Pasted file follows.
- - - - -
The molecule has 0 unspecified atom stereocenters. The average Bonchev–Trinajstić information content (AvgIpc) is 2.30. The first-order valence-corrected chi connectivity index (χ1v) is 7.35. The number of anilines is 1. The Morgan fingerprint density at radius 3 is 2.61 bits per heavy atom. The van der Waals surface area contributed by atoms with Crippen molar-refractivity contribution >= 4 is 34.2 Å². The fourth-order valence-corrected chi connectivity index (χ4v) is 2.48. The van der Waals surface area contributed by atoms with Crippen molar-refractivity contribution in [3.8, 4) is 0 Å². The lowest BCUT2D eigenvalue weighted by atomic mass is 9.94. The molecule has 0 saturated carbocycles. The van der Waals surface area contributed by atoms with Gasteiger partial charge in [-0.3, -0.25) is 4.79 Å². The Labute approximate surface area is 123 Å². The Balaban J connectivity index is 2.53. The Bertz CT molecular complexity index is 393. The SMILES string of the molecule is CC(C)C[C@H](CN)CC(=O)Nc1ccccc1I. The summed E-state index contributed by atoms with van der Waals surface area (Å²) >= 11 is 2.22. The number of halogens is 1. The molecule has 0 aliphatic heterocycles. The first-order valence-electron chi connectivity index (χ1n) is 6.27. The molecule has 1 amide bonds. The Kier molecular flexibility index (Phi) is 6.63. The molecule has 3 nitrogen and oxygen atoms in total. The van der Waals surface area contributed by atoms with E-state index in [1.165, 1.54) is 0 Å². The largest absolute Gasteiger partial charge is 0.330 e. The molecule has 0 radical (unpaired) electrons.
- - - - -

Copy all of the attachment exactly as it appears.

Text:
The molecule has 0 unspecified atom stereocenters. The average Bonchev–Trinajstić information content (AvgIpc) is 2.30. The first-order valence-corrected chi connectivity index (χ1v) is 7.35. The number of anilines is 1. The Morgan fingerprint density at radius 3 is 2.61 bits per heavy atom. The van der Waals surface area contributed by atoms with Crippen molar-refractivity contribution >= 4 is 34.2 Å². The fourth-order valence-corrected chi connectivity index (χ4v) is 2.48. The van der Waals surface area contributed by atoms with Crippen molar-refractivity contribution in [3.8, 4) is 0 Å². The lowest BCUT2D eigenvalue weighted by atomic mass is 9.94. The molecule has 0 saturated carbocycles. The van der Waals surface area contributed by atoms with Gasteiger partial charge in [-0.3, -0.25) is 4.79 Å². The Labute approximate surface area is 123 Å². The Balaban J connectivity index is 2.53. The Bertz CT molecular complexity index is 393. The SMILES string of the molecule is CC(C)C[C@H](CN)CC(=O)Nc1ccccc1I. The summed E-state index contributed by atoms with van der Waals surface area (Å²) >= 11 is 2.22. The number of halogens is 1. The molecule has 0 aliphatic heterocycles. The first-order valence-electron chi connectivity index (χ1n) is 6.27. The molecule has 1 amide bonds. The Kier molecular flexibility index (Phi) is 6.63. The molecule has 3 nitrogen and oxygen atoms in total. The van der Waals surface area contributed by atoms with E-state index in [1.165, 1.54) is 0 Å². The largest absolute Gasteiger partial charge is 0.330 e. The molecule has 0 radical (unpaired) electrons.